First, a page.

The BronxTalk debate between 33rd District candidates State Sen. Gustavo Rivera and party-backed attorney Miguelina Camilo touched on a range of issues, from bail reform to what “progressive” really means to them.


Miguelina Camilo and Sen. Gustavo Rivera.
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The race for State Senate District 33 in The Bronx is one of the more competitive contests in Tuesday’s primary—one where redistricting changes led to longtime State Sen. Gustavo Rivera facing a challenger, attorney Miguelina Camilo, who’s been endorsed by many of his Democratic colleagues.

The match-up will determine the Democratic candidate on the November ballot for the wide-ranging district, which was redrawn this year to encompass Riverdale, Fieldston, Bedford Park, Belmont and Van Nest. When Camilo, a former attorney for the NYC Board of Elections, initially launched her campaign, it was for what was then an open State Senate seat being vacated by Congressional candidate Alessandra Biaggi. When a state court tossed those earlier redistricting maps and ordered new ones, both Camilo and Rivera faced a new set of choices about where to run.

When both ended up vying for the redrawn District 33, several established New York Democrats who’d thrown their support behind Camilo earlier in the election cycle, when she was running for Biaggi’s open seat, decided to remain in her camp—motivated, she said, by the prospect of electing a woman of color and experienced attorney to the State Senate.

“It was never the intention to go against Sen. Rivera,” Camilo said during a debate this week between the two candidates, hosted by BronxNet’s BronxTalk and co-sponsored by City Limits. “He had a choice. He made a choice to run in the 33rd.”

Rivera said he opted for the 33rd because its new lines most closely overlap with his existing district, an area he’s represented for a decade (he defeated controversial former State Sen. Pedro Espada for the seat back in 2010).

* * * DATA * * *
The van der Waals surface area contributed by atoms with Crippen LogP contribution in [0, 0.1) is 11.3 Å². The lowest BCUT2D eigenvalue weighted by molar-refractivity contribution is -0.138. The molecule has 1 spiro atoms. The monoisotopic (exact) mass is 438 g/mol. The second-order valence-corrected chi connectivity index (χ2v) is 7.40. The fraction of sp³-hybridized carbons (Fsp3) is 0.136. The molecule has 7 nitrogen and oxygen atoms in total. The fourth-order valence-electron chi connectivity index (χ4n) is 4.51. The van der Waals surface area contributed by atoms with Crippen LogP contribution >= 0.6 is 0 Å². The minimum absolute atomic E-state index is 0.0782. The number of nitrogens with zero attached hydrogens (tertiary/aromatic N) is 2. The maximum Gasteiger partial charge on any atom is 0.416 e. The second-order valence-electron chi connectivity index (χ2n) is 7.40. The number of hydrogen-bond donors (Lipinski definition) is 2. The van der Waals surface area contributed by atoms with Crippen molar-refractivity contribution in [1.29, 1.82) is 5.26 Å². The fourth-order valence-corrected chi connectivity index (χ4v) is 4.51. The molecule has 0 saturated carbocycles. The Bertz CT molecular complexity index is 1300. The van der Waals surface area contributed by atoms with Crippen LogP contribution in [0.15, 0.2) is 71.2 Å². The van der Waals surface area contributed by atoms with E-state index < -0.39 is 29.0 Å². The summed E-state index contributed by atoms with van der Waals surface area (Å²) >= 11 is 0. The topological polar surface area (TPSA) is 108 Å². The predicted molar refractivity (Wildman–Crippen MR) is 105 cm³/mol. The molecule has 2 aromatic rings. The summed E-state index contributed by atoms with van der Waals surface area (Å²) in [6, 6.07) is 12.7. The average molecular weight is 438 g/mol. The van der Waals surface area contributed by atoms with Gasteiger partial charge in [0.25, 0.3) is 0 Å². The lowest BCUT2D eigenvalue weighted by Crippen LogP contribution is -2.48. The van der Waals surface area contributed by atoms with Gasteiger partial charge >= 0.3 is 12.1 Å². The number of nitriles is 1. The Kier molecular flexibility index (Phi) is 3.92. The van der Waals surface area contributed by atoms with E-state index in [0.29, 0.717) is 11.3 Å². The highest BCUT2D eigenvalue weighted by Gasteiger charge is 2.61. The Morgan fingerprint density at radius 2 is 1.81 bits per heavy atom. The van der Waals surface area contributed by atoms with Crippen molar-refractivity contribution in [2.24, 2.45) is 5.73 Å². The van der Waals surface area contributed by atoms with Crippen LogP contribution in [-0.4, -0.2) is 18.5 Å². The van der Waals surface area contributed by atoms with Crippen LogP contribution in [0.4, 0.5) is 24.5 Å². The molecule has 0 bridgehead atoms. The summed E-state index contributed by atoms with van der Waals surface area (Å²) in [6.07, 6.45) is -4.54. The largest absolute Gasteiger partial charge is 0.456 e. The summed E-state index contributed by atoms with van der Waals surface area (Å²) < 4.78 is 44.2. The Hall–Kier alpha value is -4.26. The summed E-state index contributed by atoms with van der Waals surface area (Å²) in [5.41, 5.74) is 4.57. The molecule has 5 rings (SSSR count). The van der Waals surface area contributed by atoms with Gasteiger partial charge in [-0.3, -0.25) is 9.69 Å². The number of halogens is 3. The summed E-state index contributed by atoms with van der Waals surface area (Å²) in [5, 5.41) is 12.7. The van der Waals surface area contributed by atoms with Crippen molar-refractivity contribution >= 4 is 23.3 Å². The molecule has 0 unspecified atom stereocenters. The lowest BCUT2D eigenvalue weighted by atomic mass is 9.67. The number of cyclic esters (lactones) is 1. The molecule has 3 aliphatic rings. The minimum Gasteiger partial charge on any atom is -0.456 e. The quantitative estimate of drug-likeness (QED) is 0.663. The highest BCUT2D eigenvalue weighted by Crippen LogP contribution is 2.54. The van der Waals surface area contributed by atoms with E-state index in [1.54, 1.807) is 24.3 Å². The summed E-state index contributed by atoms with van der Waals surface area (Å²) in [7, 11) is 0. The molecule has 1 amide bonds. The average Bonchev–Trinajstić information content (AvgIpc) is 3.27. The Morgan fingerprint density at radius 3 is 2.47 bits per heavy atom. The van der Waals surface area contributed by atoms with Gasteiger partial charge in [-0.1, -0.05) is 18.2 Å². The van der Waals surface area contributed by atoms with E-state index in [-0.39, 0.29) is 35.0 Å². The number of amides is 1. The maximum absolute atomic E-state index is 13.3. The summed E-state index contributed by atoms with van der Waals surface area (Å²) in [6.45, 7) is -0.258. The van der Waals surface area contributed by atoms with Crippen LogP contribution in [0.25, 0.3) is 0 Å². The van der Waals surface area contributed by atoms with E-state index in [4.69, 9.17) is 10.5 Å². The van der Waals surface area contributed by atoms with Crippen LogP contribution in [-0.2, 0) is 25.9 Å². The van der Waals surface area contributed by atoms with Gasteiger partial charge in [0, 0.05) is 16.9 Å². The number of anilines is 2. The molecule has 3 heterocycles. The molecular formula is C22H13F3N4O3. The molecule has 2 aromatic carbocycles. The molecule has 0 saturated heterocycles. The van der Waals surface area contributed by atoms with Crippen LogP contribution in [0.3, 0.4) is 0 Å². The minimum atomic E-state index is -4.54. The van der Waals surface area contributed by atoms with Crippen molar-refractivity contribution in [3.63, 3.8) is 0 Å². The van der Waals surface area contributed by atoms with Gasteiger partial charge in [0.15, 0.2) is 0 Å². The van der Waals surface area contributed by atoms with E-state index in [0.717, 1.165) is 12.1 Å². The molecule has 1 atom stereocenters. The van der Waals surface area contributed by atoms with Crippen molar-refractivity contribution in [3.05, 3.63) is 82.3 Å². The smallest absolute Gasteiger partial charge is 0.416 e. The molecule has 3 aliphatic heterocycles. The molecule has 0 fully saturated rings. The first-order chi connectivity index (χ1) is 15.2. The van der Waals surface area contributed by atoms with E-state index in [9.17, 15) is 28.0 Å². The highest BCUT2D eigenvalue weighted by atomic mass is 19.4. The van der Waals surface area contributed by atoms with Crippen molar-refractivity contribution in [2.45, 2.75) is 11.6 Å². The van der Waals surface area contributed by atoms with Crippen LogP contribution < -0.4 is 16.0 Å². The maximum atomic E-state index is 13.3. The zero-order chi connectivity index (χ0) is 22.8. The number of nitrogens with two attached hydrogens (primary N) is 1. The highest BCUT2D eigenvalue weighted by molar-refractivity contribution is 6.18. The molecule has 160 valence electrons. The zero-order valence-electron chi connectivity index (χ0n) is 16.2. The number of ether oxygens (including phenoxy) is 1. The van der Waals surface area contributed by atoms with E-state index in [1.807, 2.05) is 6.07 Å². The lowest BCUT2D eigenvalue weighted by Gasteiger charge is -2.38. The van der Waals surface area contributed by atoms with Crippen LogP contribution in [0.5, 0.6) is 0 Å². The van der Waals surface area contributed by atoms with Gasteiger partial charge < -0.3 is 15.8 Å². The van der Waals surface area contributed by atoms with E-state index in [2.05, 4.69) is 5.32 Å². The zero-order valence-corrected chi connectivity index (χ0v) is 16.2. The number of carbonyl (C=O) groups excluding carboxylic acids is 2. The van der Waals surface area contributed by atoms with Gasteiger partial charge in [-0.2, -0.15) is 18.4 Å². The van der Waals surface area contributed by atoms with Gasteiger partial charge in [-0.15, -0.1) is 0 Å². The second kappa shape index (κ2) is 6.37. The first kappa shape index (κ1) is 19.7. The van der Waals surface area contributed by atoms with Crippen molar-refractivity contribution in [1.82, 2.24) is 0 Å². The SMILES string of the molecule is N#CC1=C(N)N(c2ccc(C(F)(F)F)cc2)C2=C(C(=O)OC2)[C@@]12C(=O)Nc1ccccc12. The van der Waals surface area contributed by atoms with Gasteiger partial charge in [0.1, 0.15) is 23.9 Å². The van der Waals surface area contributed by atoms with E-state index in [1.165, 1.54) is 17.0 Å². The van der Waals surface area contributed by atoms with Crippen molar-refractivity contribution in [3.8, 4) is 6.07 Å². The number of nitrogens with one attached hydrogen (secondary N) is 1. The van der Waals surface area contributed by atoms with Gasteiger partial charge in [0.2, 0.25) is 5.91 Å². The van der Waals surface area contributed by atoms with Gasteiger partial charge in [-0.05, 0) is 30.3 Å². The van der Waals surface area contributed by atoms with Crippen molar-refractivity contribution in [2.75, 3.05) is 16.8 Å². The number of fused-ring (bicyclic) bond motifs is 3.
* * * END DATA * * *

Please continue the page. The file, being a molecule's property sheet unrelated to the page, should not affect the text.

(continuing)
“When I made the decision to run in that seat it was because of the neighborhoods that I’ve already been representing and want to continue to represent,” said Rivera, who was recently endorsed by U.S. Rep. Alexandria Ocasio-Cortez.

The BronxTalk debate, hosted by longtime host Gary Axelbank, touched on a wide range of topics, and the two candidates offered measured answers throughout without clashing too seriously over any one issue. They expressed different takes on bail reform, with Camilo saying she agreed with state lawmakers’ recent decision to rollback more of the state’s 2019 overhaul of its cash bail system, again expanding the types of charges judges can set bail for.

“Absolutely it is upon our electeds to try to craft legislation that is tailored to the community’s needs, and that’s what the legislature did,” Camilo said. “I understand the community concern and I would want to be an elected that speaks for them in Albany, and tailoring legislation further if necessary.”

The more left-leaning Rivera disputed the argument, put forth by some Republican and moderate lawmakers, that New York’s bail law changes are responsible for the uptick in crime since the pandemic began, a trend that’s also happening on the national level.